God’s cloud invades Solomon’s temple – 2 Chronicles 5:2-14
A God of love is a God of relationship – and not a distant relationship, but a close one. Those who have experienced divine intimacy will tell you that there is nothing they would want more. In this post I use the account of the cloud filling Solomon’s temple to make some points about how churches and their worship teams can facilitate divine intimacy. If you are not familiar with the story of the cloud you may want to read the Scripture above before continuing.
Israel did not put an idol in their temple like other nations … they had a gold box. This box was called the Ark of the Covenant. In it were the tablets of stone on which were written the Ten Commandments. This was the core of God’s covenant with Israel, it was an agreement between heaven and earth and Israel was convinced that God would meet them wherever the documents were. So when King Solomon finished building the first Jewish temple he got the priests to place the Ark in its inner-most room. With the covenant in place they were set to invite God to be present. So the priests withdrew to a safe place outside (11) and then called the musicians to lead worship (12). The priest’s act of withdrawing demonstrates a wonderful mixture of faith and fear. Fear of God is a good thing – it shows we understand his holiness and his power. These priests believed that if they asked God to come he would, and when he did they needed to be ready. Wouldn’t it be great if we approached church this way every Sunday?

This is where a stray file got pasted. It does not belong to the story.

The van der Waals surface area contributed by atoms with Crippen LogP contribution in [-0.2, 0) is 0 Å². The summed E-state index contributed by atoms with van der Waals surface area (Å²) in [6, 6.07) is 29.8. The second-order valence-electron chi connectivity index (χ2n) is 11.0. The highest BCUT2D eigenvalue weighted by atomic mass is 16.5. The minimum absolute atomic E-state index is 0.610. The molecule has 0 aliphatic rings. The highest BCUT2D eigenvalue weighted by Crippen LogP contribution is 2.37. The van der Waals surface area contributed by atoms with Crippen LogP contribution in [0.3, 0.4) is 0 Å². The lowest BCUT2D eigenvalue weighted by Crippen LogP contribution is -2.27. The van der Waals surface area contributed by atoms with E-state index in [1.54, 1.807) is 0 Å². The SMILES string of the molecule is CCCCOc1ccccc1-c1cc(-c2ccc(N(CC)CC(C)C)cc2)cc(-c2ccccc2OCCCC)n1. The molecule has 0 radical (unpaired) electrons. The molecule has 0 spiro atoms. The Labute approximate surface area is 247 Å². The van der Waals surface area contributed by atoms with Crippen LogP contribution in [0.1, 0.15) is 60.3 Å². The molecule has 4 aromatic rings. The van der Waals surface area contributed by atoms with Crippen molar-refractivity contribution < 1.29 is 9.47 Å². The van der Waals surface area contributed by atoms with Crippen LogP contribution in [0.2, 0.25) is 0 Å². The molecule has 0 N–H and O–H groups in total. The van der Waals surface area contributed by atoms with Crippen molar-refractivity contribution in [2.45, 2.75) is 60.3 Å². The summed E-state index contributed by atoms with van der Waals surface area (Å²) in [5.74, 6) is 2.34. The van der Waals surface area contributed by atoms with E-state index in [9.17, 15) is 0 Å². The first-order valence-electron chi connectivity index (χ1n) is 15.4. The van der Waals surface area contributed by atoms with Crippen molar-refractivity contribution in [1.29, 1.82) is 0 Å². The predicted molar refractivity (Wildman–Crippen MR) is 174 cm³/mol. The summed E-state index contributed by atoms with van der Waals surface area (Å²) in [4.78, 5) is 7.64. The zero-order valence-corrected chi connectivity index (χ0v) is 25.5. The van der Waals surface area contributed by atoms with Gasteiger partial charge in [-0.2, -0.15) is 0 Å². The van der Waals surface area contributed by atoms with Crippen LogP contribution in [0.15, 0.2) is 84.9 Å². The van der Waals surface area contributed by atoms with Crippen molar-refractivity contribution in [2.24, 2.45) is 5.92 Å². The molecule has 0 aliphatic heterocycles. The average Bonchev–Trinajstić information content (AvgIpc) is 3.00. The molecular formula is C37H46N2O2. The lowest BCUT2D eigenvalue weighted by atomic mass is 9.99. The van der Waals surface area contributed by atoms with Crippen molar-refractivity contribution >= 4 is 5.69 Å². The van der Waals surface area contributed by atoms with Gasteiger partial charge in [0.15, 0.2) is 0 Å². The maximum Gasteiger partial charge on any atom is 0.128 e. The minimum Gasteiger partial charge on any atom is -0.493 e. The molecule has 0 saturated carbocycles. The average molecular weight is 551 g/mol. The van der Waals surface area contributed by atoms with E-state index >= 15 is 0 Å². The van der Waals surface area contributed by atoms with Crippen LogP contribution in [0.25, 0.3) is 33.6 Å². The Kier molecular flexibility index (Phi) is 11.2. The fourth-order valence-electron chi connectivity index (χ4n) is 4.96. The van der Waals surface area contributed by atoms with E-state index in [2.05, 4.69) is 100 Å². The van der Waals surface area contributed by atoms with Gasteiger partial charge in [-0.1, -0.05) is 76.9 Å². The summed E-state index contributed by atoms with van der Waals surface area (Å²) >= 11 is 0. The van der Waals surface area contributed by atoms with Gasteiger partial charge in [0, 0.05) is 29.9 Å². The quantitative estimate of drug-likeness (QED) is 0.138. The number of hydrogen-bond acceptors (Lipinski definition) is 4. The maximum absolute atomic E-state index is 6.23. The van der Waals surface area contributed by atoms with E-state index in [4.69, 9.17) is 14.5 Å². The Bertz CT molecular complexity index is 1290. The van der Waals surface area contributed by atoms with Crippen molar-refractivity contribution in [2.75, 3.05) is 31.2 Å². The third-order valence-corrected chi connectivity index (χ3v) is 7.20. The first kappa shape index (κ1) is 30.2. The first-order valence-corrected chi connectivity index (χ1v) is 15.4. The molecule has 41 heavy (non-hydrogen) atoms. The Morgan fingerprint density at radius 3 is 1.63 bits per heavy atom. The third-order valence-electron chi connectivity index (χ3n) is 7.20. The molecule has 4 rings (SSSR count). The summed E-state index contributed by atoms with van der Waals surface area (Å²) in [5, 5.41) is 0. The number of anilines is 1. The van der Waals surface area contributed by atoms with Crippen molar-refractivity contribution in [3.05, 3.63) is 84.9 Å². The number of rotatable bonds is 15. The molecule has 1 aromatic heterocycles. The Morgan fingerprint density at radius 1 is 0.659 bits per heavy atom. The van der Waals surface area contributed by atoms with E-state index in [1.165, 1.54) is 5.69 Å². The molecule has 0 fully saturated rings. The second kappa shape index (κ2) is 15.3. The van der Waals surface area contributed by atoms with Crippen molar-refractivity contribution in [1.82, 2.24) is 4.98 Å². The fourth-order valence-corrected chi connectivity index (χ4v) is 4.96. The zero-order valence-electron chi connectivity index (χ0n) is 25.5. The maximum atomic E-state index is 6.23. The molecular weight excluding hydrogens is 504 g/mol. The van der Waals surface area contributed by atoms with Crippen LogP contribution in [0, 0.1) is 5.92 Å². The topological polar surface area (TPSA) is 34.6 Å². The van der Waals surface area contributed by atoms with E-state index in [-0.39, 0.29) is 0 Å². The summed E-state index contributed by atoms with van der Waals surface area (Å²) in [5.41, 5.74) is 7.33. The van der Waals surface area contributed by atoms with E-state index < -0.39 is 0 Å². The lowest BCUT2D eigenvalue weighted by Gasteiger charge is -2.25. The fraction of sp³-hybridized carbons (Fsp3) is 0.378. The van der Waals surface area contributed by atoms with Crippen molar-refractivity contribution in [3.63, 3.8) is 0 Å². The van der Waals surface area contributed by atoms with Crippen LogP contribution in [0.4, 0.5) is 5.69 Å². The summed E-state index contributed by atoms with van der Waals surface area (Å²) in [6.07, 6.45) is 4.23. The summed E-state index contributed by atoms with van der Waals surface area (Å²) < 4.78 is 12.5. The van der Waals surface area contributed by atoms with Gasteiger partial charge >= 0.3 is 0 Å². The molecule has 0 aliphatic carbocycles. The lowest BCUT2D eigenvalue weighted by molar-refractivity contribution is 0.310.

So the priests withdraw in anticipation and then the musicians are called to lead worship, and what a great group they have! They have cymbals players (their percussion), they have harpists (their pianists), they had lyre players (their guitarists) and trumpeters (most likely using various sizes of trumpet with different tones). This sizable orchestra joined with hundreds of voices and began to sing “His love endures forever” (12-13). Awesome! But also interesting! Israel’s expectation here is that God will come when they worship in song. Maybe you’ve noticed he does that. Have you ever wondered why God responds to our music? I believe it has something to do with his desire for us to express our hearts or our inner-most being. Jesus said “Love the Lord your God with all your heart” (Mt 22:37) and he also said “God is spirit, and his worshipers must worship in the Spirit and in truth” (Jn 4:24). Music and song helps us to express what is deep within us. Poetical lyrics give part of that expression and music completes it. Music adds mood – it goes beyond what is possible with mere words. Let me explain.